OK… enough of the heavy stuff. Let’s talk equipment!
Prairie Husband was quite adamant that if we were going to have a meat bird operation, we were going to do it right. So we made the choice to invest in some high-quality equipment that will last us through many, many butchering days:
(This post contains affiliate links)
Equipment for Butchering Chickens:
- A killing cone (a calmer, more humane alternative to the ax method)
- Several buckets for blood, innards, feathers, etc.
- Hose/sprayer or other water source to rinse workspace and birds
- Very sharp knives (we like this one)
- Poultry shears (to remove head)
- A turkey fryer (to scald the birds and make plucking easier)
- Stainless steel table(s), or other clean, easy-to-sanitize surface
- Heat shrink bags (reduces freezer burn and gives you a professional end result)
- Large cooler filled with ice (to cool the birds before you bag them)
How to Butcher A Chicken
The night before, withhold feed from the birds to ensure they have an empty crop before you start.
On butchering day, take the time to get your set-up how you want it–this will save you some serious hassle later. We made an assembly line of sorts (killing cone > scald > plucking table > evisceration table > cooler with ice), and even though we just did a small batch this time around, it made things flow much smoother.
If you are scalding, (which I do recommend), begin heating the water now. You’ll want it 150-160 degrees– which hot enough to help the feathers release easily, but without cooking the bird.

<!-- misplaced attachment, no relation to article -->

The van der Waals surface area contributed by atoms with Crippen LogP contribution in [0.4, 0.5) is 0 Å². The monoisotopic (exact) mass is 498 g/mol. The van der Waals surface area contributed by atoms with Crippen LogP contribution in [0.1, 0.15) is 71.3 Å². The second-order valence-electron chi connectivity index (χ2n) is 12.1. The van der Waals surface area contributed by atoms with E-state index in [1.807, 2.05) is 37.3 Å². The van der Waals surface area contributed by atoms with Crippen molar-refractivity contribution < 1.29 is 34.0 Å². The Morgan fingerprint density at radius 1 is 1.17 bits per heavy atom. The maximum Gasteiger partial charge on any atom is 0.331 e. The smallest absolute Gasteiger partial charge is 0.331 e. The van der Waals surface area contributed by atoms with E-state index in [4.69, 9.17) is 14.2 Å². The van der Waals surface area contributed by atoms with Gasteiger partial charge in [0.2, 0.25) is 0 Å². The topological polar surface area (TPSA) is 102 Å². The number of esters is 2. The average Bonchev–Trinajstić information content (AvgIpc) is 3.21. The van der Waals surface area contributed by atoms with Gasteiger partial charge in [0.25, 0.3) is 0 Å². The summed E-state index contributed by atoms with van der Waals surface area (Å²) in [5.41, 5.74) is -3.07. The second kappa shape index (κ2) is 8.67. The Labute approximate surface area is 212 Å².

Once your set-up is complete, catch a bird and place it in the cone, with a bucket underneath to catch the blood. We had the the bird’s belly facing the wall (inside the cone). Grasp the head, and use a (sharp!) knife to make a quick cut to the side of the bird’s jaw (jugular).
Hold the head to allow the blood to drain completely into the bucket. Wait until the bird stops moving.
Once the blood has drained (this will take a minute or two), immediately dunk the bird into the scalding water–you can use a hook to swish it around, or just hold it by its feet. Depending on the temp of your water, it will likely take 3-4 minutes for the bird to be ready. You’ll know it’s ready when you can pinch the skin of the shank of the foot and it comes off easily. Or, you can grab a few feathers– if they come out with minimal effort, it means you’re ready to pluck.
Removed the scalded bird and place it on the plucking table. Prairie Husband plans to add a mechanical plucker to our equipment inventory, but we couldn’t order one in time, so we just did it the old-fashioned way. Basically, you grab feathers and pull them out. It’s just as glamorous as it sounds. We found wearing rubber gloves and swiping up and down the skin once most of the bigger feathers were gone helped to grab some of the smaller, more stubborn feathers.
Cut the head off (we used the shears for this), and then cut off the legs. If you cut at the “valley” of the joint, you can avoid the bones and get a clean cut. (Hitting bone with your knife will dull it.) You can also clean and save the feet for chicken stock, if you wish.
There is an oil gland on the back end of the bird that will taint the taste of your meat if it ruptures, so you’ll want to remove it. Slice down behind it, and then “scoop” out with your knife to remove it, like this—>